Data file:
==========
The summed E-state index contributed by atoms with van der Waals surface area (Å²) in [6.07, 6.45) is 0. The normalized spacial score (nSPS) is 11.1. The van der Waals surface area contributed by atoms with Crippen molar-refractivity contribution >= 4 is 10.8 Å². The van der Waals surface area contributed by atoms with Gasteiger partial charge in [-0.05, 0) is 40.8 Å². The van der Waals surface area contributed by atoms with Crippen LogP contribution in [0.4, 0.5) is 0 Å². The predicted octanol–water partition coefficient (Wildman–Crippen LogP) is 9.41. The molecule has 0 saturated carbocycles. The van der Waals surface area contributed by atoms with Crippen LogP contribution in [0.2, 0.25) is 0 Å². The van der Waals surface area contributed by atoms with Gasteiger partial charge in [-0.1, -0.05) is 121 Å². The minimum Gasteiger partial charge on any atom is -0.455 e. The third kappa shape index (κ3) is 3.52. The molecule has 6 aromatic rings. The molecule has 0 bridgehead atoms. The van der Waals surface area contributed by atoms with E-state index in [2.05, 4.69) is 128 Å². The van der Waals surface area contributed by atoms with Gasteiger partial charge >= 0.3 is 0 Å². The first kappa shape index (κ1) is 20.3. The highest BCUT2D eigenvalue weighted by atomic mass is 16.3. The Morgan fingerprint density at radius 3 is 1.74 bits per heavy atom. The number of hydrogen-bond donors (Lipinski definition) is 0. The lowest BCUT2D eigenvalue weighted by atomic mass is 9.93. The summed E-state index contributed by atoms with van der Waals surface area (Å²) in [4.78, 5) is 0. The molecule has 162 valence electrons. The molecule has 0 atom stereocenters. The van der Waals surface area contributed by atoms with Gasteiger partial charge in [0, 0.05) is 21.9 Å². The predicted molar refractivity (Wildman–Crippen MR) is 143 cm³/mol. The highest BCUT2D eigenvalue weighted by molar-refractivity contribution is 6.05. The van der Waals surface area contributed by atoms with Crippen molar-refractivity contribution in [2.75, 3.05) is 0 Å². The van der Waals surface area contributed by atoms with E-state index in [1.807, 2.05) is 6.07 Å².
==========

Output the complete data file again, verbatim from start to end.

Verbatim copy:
The summed E-state index contributed by atoms with van der Waals surface area (Å²) in [6.07, 6.45) is 0. The normalized spacial score (nSPS) is 11.1. The van der Waals surface area contributed by atoms with Crippen molar-refractivity contribution >= 4 is 10.8 Å². The van der Waals surface area contributed by atoms with Gasteiger partial charge in [-0.05, 0) is 40.8 Å². The van der Waals surface area contributed by atoms with Crippen LogP contribution in [0.4, 0.5) is 0 Å². The predicted octanol–water partition coefficient (Wildman–Crippen LogP) is 9.41. The molecule has 0 saturated carbocycles. The van der Waals surface area contributed by atoms with Crippen LogP contribution in [0.2, 0.25) is 0 Å². The van der Waals surface area contributed by atoms with Gasteiger partial charge in [-0.1, -0.05) is 121 Å². The minimum Gasteiger partial charge on any atom is -0.455 e. The third kappa shape index (κ3) is 3.52. The molecule has 6 aromatic rings. The molecule has 0 bridgehead atoms. The van der Waals surface area contributed by atoms with E-state index in [2.05, 4.69) is 128 Å². The van der Waals surface area contributed by atoms with Gasteiger partial charge >= 0.3 is 0 Å². The first kappa shape index (κ1) is 20.3. The highest BCUT2D eigenvalue weighted by atomic mass is 16.3. The Morgan fingerprint density at radius 3 is 1.74 bits per heavy atom. The number of hydrogen-bond donors (Lipinski definition) is 0. The lowest BCUT2D eigenvalue weighted by atomic mass is 9.93. The summed E-state index contributed by atoms with van der Waals surface area (Å²) in [4.78, 5) is 0. The molecule has 162 valence electrons. The molecule has 0 atom stereocenters. The van der Waals surface area contributed by atoms with Gasteiger partial charge in [0, 0.05) is 21.9 Å². The predicted molar refractivity (Wildman–Crippen MR) is 143 cm³/mol. The highest BCUT2D eigenvalue weighted by molar-refractivity contribution is 6.05. The van der Waals surface area contributed by atoms with Crippen molar-refractivity contribution in [2.75, 3.05) is 0 Å². The van der Waals surface area contributed by atoms with E-state index in [1.807, 2.05) is 6.07 Å².